Nobody hit Doc Patton like a linebacker on a blind-side blitz.

Nobody dropped the baton.

Nobody ran out of the exchange lane, threw a shoe, pulled a hamstring, twisted an ankle, lost a contact lens, or overslept and showed up late.

For the USA Red 4x100-meter men's relay team, that made for a successful Saturday at the Penn Relays.

In other news, Patton, Mike Rodgers, Justin Gatlin, and Walter Dix also won their U.S. vs. the World race in a blistering time of 38.40 seconds.

"I was just happy to finish a relay," said Patton, the team's battle-scarred veteran. "I've had some problems in the past."

The 4x100 relay used to showcase this country's sprinters as well as the standard of excellence and spirit of cooperation that once defined Team USA at the Olympics.

Now, the 4x100 has come to symbolize the decline of American track in relation to the rest of the world - and to underscore the dysfunction, distrust, and disappointment that marked USA track and field at the 2008 Games in Beijing.

But 2012 is a new year, an Olympic year. USA Red and USA Blue went 1-2 in the 4x100 relay on a cool, cloudy afternoon at Franklin Field - passing the baton without incident, quieting the pro-Jamaican crowd, and raising golden expectations for this summer in London.

"I don't want to say anything about past relay teams," USA Red second leg Gatlin said. "But there's no prima donnas on this team."

Boy, it's a good thing Gatlin didn't want to criticize past 4x100 teams. Otherwise, he might have suggested there were prima donnas on those squads.

But his point is valid. The United States hasn't won just one Olympic gold medal in the 4x100 since 1992 - the same number as Jamaica as well as those other sprint factories, Britain and Canada - because of a shortage of speed.

American sprint relay teams have been beaten by dropped batons, bad exchanges, and bad luck. When the U.S. men's and women's 4x100 teams both dropped the baton during preliminary heats in Beijing in 2008, women's star Lauren Williams said, "Somebody somewhere's got a voodoo doll of the U.S."

The 2008 debacle was one of the reasons that a high-profile task force, led by nine-time gold medalist Carl Lewis, took a hard look at USA track and field's performance in Beijing and issued a scathing report in February 2009, citing a "culture of mistrust" and "chaos" in the national organization's relay program.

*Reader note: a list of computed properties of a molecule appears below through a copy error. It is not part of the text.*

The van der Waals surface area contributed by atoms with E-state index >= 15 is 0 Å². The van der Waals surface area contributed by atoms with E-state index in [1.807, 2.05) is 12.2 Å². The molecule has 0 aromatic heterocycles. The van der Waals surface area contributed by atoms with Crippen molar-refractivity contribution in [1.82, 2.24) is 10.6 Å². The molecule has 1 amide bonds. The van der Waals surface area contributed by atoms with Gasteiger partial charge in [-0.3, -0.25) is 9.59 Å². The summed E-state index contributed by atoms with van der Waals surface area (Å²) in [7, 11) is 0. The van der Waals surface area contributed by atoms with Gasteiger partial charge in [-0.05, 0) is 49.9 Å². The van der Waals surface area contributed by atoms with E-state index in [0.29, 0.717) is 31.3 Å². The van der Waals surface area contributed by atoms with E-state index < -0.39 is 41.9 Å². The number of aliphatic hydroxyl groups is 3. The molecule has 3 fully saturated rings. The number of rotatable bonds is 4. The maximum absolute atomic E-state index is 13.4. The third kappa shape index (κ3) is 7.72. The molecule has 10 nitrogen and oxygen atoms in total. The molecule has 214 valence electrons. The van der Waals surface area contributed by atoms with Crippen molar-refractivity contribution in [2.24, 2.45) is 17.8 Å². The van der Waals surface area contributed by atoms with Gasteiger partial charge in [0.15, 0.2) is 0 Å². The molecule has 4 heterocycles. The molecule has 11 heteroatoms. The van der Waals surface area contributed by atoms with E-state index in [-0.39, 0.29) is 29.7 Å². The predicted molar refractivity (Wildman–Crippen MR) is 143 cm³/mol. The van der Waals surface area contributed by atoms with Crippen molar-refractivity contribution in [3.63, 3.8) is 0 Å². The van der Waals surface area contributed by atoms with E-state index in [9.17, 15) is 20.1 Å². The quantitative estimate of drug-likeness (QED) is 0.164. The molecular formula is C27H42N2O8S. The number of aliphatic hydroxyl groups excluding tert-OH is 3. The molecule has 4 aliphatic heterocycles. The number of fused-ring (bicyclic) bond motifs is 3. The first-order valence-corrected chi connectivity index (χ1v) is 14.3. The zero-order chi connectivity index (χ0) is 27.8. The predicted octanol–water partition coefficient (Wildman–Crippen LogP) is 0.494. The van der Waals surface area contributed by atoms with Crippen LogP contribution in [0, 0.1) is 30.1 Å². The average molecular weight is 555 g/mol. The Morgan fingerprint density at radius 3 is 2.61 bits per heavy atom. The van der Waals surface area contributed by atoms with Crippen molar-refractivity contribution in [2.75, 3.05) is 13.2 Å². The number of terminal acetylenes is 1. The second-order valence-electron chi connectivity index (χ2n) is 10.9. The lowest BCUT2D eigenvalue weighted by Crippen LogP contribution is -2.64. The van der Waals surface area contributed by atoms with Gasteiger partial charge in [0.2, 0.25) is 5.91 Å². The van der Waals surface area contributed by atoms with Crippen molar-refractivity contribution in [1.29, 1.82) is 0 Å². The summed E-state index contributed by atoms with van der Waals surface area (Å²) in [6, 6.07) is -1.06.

Things didn't get much better in 2009, as the U.S. team was disqualified in the 4x100 in the world championships for a bad exchange. And at the 2011 world championships in September, Patton was flattened by Britain's Harry Aikines-Aryeetey - who is built like an NFL linebacker - and suffered a dislocated collarbone.

"You have to be like a defensive back in football," said Patton, keeping alive the analogy. "You have to put it behind you. I cried. But I had to move on."

It's a special race, the 4x100 - equal parts speed and synchronicity, footwork and teamwork.

It used to be a showcase event for sprinters in this country, especially at the Olympics. It was a capstone of signature performances by Jesse Owens in 1936, by Bob Hayes in 1964, by Lewis in 1984 and 1992.

But it's tricky. It's a challenge to get that baton around the track, to get all those moving parts to click into gear, to get four divas to sing in harmony.

"It's a lot more complicated than people think," said Dix, USA Red's anchor. "You have a man coming in at 25 m.p.h. and a man going out at 20 m.p.h."

Everything clicked with both teams on Saturday. The USA Blue team of Ivory Williams, Shawn Crawford, Trell Kimmons, and Ryan Bailey won the first heat in 38.47 seconds. The USA Red team dusted the Jamaicans, who had won this event at three of the last four Penn Relays, in the featured second heat.

"Our mission was to get the stick around the track," Gatlin said.

The bar will be set a little higher in London. The competition will be a lot stiffer, especially since the Jamaicans are likely to have the world's fastest man, Usain Bolt, as their anchor.

But every winning relay begins with that first step. For Team USA, a swift spin around the track without incident was a good start.